The entrance hall. 8:15 PM.
son of Israel, loneliest son
dance dance revolution
no dancing for the son of Israel
watching the dancing from his ocean of solitude
—a poem by Calvin Harker
“Benny, why is nobody paying?”
Benny looked up from the scribbled poem. Mr. Gadhavi, the chemistry teacher, was standing there, looking exasperated.
“Umm…” Benny said.
“You at least got them to cast their votes, right?”
“No…” Benny admitted.
Mr. Gadhavi sighed wearily. Benny liked Mr. Gadhavi, but being around him was kind of depressing. Both of them stood out in a school where 90 percent of the student body were members of FCA, the Fellowship of Christian Athletes. But at least Benny would get to leave in two years, and never again be compelled to care whether a bunch of jocks had paid for their tickets or cast their votes. Benny was 15; he was only here because no one had asked him where he wanted to go to school. But Mr. Gadhavi was like 35; he was here as a result of his life choices. The thought filled Benny with anxiety. Benny liked being a kid, and he wasn’t eager to start making life choices—especially if one wrong one could send him right back where he started.
The girls’ bathroom. 8:20 PM.
Someone had left the water running. That was the only sound. Virginia went over to the sink and turned off the faucet. Then it was silent. Virginia suddenly couldn’t remember what her plan was. She had a plan, right? Surely she hadn’t just charged into a spooky, ill-lit bathroom containing an anonymous drug dealer with absolutely zero plan. She’d had a vague notion that she would simply stalk up to the occupied stall, stick her head under, and demand that the interloper identify and explain himself. Suddenly that idea seemed foolish. And possibly dangerous.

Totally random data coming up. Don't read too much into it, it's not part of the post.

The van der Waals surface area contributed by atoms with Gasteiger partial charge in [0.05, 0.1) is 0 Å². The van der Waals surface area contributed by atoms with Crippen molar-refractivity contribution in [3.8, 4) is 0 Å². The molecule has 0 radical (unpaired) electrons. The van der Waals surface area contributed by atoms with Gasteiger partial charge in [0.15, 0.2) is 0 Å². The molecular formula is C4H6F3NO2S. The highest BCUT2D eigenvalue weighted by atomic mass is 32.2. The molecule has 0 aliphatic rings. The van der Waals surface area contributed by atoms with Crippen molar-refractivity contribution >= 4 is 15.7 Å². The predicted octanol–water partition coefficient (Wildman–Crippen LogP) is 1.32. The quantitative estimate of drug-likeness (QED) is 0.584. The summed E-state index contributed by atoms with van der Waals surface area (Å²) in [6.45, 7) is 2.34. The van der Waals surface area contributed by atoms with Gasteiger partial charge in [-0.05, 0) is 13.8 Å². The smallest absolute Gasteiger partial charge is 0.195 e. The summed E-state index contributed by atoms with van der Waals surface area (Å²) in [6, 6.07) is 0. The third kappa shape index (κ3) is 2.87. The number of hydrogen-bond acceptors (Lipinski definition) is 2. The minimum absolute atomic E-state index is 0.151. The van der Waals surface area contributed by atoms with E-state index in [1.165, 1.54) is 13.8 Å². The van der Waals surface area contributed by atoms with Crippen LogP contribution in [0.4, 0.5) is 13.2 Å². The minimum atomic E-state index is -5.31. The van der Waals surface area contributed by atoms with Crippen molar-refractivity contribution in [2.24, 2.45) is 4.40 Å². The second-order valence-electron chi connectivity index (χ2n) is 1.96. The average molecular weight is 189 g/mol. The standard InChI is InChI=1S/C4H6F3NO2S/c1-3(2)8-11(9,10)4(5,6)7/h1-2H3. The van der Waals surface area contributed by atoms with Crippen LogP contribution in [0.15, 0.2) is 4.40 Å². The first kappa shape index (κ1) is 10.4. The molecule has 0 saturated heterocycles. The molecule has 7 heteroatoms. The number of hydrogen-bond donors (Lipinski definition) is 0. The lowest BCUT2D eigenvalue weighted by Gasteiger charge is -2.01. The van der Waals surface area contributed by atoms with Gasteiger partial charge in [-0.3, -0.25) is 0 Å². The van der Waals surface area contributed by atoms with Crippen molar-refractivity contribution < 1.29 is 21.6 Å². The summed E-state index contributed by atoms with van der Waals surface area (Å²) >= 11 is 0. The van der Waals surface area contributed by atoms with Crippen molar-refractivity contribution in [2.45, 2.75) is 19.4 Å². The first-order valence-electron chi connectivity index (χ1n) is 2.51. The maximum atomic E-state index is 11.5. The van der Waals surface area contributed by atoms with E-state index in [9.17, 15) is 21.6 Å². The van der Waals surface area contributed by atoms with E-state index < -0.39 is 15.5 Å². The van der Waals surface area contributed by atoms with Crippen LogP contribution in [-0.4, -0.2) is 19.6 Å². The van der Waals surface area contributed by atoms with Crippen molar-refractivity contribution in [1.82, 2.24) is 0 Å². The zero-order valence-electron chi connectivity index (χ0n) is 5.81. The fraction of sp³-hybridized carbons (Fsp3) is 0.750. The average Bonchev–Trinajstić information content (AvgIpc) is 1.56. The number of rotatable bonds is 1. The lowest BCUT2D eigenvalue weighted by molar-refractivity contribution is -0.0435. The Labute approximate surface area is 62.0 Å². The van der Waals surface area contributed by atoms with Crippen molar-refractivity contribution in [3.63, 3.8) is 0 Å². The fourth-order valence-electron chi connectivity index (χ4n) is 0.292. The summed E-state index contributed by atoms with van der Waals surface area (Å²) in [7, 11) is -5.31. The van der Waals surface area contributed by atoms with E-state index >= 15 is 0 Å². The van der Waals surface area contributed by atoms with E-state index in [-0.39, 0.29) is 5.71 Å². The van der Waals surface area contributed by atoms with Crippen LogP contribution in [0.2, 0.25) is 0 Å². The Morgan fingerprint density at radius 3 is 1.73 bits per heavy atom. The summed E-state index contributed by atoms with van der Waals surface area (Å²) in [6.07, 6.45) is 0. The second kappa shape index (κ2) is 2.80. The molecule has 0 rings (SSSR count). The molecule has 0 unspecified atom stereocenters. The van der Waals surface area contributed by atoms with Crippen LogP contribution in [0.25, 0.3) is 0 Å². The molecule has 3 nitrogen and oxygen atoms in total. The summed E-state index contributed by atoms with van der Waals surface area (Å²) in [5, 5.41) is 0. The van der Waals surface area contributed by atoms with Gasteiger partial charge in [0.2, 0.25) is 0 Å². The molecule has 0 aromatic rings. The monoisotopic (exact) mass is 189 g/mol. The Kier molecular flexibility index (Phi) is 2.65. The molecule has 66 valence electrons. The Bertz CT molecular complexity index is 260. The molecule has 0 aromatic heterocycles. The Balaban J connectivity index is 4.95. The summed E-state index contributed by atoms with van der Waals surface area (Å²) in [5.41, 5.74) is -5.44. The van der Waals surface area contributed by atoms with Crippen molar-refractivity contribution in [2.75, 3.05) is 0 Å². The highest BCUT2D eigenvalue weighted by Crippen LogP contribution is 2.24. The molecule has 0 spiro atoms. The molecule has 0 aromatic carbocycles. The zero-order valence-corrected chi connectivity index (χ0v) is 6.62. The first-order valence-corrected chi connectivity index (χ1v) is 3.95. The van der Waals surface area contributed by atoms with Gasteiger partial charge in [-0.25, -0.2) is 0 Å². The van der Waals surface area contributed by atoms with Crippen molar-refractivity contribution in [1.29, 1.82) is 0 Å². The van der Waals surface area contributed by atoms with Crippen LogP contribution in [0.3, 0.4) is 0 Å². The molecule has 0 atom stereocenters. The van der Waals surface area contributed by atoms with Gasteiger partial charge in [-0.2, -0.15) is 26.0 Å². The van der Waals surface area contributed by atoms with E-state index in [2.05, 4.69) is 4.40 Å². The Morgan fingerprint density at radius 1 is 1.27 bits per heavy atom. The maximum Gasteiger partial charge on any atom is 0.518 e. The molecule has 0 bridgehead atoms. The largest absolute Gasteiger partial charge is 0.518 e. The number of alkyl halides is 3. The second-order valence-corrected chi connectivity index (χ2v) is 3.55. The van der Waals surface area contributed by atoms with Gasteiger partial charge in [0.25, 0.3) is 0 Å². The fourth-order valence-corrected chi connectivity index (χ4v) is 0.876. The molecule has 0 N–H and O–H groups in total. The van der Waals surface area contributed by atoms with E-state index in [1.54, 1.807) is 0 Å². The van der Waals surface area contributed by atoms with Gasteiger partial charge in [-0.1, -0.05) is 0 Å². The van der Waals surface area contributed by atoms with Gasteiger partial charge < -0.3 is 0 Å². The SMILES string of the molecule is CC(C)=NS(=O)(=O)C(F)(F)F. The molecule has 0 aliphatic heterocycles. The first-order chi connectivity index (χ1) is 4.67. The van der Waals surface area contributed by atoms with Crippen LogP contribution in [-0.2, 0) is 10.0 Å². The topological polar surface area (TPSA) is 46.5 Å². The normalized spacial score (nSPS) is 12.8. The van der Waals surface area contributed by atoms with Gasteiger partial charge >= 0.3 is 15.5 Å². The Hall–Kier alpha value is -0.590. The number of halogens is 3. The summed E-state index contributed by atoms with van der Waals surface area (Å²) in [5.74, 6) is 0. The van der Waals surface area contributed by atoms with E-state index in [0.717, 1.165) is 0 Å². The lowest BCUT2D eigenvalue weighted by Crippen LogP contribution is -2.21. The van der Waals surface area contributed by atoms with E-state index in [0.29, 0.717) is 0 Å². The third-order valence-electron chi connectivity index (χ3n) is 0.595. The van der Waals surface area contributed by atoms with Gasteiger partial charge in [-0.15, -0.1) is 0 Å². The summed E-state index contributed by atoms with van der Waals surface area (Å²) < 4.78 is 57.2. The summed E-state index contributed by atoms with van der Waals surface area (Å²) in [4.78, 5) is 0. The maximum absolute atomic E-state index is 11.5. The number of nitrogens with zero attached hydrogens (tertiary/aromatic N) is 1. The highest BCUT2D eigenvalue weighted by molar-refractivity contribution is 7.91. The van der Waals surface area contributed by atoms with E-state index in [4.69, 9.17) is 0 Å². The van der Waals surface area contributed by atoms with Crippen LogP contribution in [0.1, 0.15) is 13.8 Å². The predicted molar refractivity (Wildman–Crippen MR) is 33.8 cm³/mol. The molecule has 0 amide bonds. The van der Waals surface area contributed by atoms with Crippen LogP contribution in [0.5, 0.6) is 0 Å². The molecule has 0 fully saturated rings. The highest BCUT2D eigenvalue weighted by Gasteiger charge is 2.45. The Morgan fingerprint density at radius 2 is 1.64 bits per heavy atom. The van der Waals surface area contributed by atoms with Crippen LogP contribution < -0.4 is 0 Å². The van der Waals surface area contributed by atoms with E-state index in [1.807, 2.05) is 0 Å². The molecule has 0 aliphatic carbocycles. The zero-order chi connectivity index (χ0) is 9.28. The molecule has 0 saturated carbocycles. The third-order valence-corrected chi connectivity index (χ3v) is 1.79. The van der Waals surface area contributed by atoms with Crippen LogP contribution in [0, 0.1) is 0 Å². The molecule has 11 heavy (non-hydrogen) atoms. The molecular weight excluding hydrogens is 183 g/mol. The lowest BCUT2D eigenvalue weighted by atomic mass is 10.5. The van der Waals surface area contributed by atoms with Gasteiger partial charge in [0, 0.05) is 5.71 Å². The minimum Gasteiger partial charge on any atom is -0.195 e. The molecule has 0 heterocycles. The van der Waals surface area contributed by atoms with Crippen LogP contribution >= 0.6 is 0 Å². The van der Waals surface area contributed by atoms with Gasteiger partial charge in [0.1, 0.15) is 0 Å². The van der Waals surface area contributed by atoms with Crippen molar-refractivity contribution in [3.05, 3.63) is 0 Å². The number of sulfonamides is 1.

She could see his feet under the stall: a pair of plain black boots and gray wool slacks, the kind with a neat crease running down the front of each leg. A drug-dealer who irons his pants? The thought made Virginia suddenly very conscious of her own legs and feet. If she could see his, he could probably see hers.
“Hello?” she said. She’d meant to sound confident, but her voice was barely above a whisper.
There was a pause, and then she heard a voice come from inside the stall: “Do you know the password?” It was a low voice. Purposely low, Virginia thought, like a subtle disguise. He’s worried about being recognized, she realized. That meant he wasn’t a stranger. He could be someone she actually knew. This possibility didn’t comfort her. It made a chill run down both her arms.